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KARI is partnering with the Our Giant Leap Hackathon 2022!

The Korea Aerospace Research Institute (KARI), since its establishment in 1989, has been the driving force behind aerospace research and development in Korea as the leading national R&D institute in this field.

KARI’s R&D areas include state-of-the-art aircraft development, satellite development and space launch vehicle development. KARI is also responsible for the quality certification of aircraft and space equipment, mandated by the government.




The International Astronomical Union is sponsoring the Our Giant Leap Hackathon 2022!


The International Astronomical Union (IAU) was founded in 1919. Its mission is to promote and safeguard the science of astronomy in all its aspects, including research, communication, education and development, through international cooperation. Its Individual and Junior Members — structured in Divisions, Commissions, and Working Groups — are professional astronomers from all over the world, at the Ph.D. level and beyond, active in professional research and education in astronomy. The IAU has 12583 Individual and Junior Members in 108 countries worldwide. Of those countries, 84 are National Members. In addition, the IAU collaborates with various scientific organizations all over the world.

Starlab Oasis


StarLab Oasis provides access to the scientific potential of the unique space environment, develops agricultural food technologies for a resource-limited world, leads in the discovery of climate solutions, and pioneers humanity to sustainably explore the universe.

Unmanned Exploration Laboratory (UEL)

UEL is a Seoul-based startup specializing in systems solutions for unmanned missions in extreme environments. UEL’s portfolio includes medium-range/altitude solar-powered drones, multicopters, and rovers. As a systems solution provider, they possess a full-spectrum development capacity ranging from hardware design, software development, prototype manufacturing, testing and validation, systems control, and data analytics. UEL’s key portfolio is its legacy of lunar rovers. With in-house lunar regolith simulant manufacturing capabilities, UEL has over 30 wheel variations that have been tested on simulated lunar terrain environments. UEL has two/four/six-wheel models for lunar rovers, as well as various mission packages for lunar terrain mapping, physical/chemical experimentation, and in-situ resource utilization and construction. UEL is aiming to be one of the developers for South Korea’s unmanned lunar mission, with a scope of providing unmanned systems solutions for customers around the world.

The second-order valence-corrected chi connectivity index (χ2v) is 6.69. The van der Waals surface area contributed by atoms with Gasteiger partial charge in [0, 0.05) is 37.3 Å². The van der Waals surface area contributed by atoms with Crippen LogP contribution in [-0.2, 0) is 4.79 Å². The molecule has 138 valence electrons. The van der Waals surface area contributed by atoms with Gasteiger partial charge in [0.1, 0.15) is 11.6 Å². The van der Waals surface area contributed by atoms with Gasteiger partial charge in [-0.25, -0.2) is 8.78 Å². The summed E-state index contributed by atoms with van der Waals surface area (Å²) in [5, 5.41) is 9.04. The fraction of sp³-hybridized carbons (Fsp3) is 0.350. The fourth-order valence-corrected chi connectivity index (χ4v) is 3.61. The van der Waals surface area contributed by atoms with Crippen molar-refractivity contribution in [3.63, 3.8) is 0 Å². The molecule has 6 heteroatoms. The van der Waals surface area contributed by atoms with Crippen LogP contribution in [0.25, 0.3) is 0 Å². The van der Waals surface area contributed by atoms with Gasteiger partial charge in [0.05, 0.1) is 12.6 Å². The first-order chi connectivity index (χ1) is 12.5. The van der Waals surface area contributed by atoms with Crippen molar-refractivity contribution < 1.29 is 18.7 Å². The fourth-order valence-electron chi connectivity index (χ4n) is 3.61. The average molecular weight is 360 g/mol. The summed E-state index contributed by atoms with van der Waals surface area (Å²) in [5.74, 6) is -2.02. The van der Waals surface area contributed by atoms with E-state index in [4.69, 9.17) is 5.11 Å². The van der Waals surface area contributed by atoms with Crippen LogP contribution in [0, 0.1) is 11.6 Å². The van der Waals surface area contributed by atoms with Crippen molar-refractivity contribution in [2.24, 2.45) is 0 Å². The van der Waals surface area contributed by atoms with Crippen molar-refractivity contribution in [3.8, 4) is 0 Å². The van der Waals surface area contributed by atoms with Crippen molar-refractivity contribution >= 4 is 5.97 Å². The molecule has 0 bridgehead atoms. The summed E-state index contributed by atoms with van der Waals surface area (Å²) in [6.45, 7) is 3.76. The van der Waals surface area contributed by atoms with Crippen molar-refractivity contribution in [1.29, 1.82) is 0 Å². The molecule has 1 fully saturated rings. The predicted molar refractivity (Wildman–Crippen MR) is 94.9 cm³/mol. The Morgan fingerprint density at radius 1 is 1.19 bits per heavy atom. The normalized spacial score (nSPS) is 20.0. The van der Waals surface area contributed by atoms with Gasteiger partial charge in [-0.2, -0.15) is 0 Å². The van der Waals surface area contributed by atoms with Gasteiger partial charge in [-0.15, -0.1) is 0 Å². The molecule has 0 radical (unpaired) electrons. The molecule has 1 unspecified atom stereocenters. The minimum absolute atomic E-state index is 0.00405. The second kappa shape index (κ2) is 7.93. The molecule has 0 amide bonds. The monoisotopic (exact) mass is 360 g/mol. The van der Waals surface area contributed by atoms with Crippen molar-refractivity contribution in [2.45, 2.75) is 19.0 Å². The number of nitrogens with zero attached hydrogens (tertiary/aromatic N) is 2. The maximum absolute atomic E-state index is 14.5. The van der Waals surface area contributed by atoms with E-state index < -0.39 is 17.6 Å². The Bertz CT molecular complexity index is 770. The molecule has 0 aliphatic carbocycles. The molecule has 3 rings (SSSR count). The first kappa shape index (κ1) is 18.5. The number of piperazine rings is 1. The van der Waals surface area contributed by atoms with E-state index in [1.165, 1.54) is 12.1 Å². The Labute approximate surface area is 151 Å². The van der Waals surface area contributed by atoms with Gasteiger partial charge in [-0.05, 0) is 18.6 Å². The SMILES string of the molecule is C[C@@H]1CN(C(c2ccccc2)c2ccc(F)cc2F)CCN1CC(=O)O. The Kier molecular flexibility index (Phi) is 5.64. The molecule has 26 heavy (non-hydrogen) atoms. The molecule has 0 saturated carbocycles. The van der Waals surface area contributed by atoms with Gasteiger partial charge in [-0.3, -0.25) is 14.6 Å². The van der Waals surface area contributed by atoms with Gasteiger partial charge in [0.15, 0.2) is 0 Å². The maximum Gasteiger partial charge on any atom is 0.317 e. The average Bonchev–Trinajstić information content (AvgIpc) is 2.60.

Established in January of 2015, CONTEC is a spin-off company from KARI (Korea Aerospace Research Institute) and is offering Space Ground Station Services and Satellite Image Processing & Application Services as well as a whole ground integration solution. 

In order to enhance customers’ convenience, CONTEC provides a total solution for satellite missions from satellite data collection to data processing and analysis. CONTEC also engaged in space situational service development by expanding its telescope network for monitoring customer satellites and ensure their stable operation.


Safran’s longstanding support to Korea sees Safran’s equipment and technologies onboard major aerospace and defense platforms developed in Korea, for land, sea, air and space applications. Numerous relationships have been created over 45 years, with major companies (e.g. KAI, Hanwha, DSME, HHI) and SMEs through local manufacturing, co-development, or strategic partnerships. Korea’s ambition to become a global player in aerospace and defense gives Safran even more opportunities to further support this ambition and help local industries to expand globally. Thus, Safran has been established in Korea since 2014 with Safran Korea, then in 2017 with a subsidiary of Safran Electronics & Defense.

Specifically regarding the space sector, Safran has been a major contributor to Korean space programs for decades and remains a key partner for Korea’s ambitious future space challenges by providing equipment for satellites and telemetry and data transmission systems for ground stations. Safran and ArianeGroup, a 50/50 joint venture between Safran and Airbus, have provided various technologies for the Korean Space Launch Vehicles KSLV-1 and KSLV-2.